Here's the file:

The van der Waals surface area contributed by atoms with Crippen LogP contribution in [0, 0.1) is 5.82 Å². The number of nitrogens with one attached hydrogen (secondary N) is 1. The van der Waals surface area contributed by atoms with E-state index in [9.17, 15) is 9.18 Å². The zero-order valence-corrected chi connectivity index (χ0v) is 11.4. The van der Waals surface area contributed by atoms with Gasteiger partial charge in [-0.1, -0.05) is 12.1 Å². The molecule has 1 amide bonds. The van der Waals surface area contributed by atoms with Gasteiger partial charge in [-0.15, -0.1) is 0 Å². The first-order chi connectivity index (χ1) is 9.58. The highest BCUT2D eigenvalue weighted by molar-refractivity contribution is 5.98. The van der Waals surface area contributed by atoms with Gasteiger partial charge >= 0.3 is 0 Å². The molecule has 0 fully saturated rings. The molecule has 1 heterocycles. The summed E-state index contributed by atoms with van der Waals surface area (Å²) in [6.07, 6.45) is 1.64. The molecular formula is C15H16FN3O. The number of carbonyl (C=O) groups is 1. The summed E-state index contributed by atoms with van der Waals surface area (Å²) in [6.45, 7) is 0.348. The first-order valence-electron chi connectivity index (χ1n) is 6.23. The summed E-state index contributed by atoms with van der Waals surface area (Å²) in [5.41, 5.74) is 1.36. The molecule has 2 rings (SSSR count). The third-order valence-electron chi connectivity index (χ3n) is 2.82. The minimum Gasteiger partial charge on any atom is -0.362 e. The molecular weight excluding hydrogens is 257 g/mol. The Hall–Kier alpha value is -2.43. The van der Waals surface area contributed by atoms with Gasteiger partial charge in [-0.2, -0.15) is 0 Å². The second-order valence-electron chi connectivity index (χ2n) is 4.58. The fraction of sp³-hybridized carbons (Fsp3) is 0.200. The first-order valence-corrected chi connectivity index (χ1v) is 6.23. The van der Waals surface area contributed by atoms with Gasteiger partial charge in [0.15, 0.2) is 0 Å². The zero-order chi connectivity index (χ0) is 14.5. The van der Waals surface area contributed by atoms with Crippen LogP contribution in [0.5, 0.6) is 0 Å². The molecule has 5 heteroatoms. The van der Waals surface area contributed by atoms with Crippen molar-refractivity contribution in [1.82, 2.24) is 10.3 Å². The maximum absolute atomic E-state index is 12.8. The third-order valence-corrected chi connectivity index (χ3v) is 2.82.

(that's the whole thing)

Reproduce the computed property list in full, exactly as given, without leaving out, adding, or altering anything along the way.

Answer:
The van der Waals surface area contributed by atoms with Crippen LogP contribution in [0, 0.1) is 5.82 Å². The number of nitrogens with one attached hydrogen (secondary N) is 1. The van der Waals surface area contributed by atoms with E-state index in [9.17, 15) is 9.18 Å². The zero-order valence-corrected chi connectivity index (χ0v) is 11.4. The van der Waals surface area contributed by atoms with Gasteiger partial charge in [-0.1, -0.05) is 12.1 Å². The molecule has 1 amide bonds. The van der Waals surface area contributed by atoms with Gasteiger partial charge in [-0.15, -0.1) is 0 Å². The first-order chi connectivity index (χ1) is 9.58. The highest BCUT2D eigenvalue weighted by molar-refractivity contribution is 5.98. The van der Waals surface area contributed by atoms with Gasteiger partial charge >= 0.3 is 0 Å². The molecule has 0 fully saturated rings. The molecule has 1 heterocycles. The summed E-state index contributed by atoms with van der Waals surface area (Å²) in [6.07, 6.45) is 1.64. The molecular formula is C15H16FN3O. The number of carbonyl (C=O) groups is 1. The summed E-state index contributed by atoms with van der Waals surface area (Å²) in [6.45, 7) is 0.348. The first-order valence-electron chi connectivity index (χ1n) is 6.23. The summed E-state index contributed by atoms with van der Waals surface area (Å²) in [5.41, 5.74) is 1.36. The molecule has 2 rings (SSSR count). The third-order valence-electron chi connectivity index (χ3n) is 2.82. The minimum Gasteiger partial charge on any atom is -0.362 e. The molecular weight excluding hydrogens is 257 g/mol. The Hall–Kier alpha value is -2.43. The van der Waals surface area contributed by atoms with Gasteiger partial charge in [-0.2, -0.15) is 0 Å². The second-order valence-electron chi connectivity index (χ2n) is 4.58. The fraction of sp³-hybridized carbons (Fsp3) is 0.200. The first-order valence-corrected chi connectivity index (χ1v) is 6.23. The van der Waals surface area contributed by atoms with Gasteiger partial charge in [0.15, 0.2) is 0 Å². The zero-order chi connectivity index (χ0) is 14.5. The van der Waals surface area contributed by atoms with Crippen LogP contribution in [0.5, 0.6) is 0 Å². The molecule has 5 heteroatoms. The van der Waals surface area contributed by atoms with Crippen molar-refractivity contribution in [1.82, 2.24) is 10.3 Å². The maximum absolute atomic E-state index is 12.8. The third-order valence-corrected chi connectivity index (χ3v) is 2.82.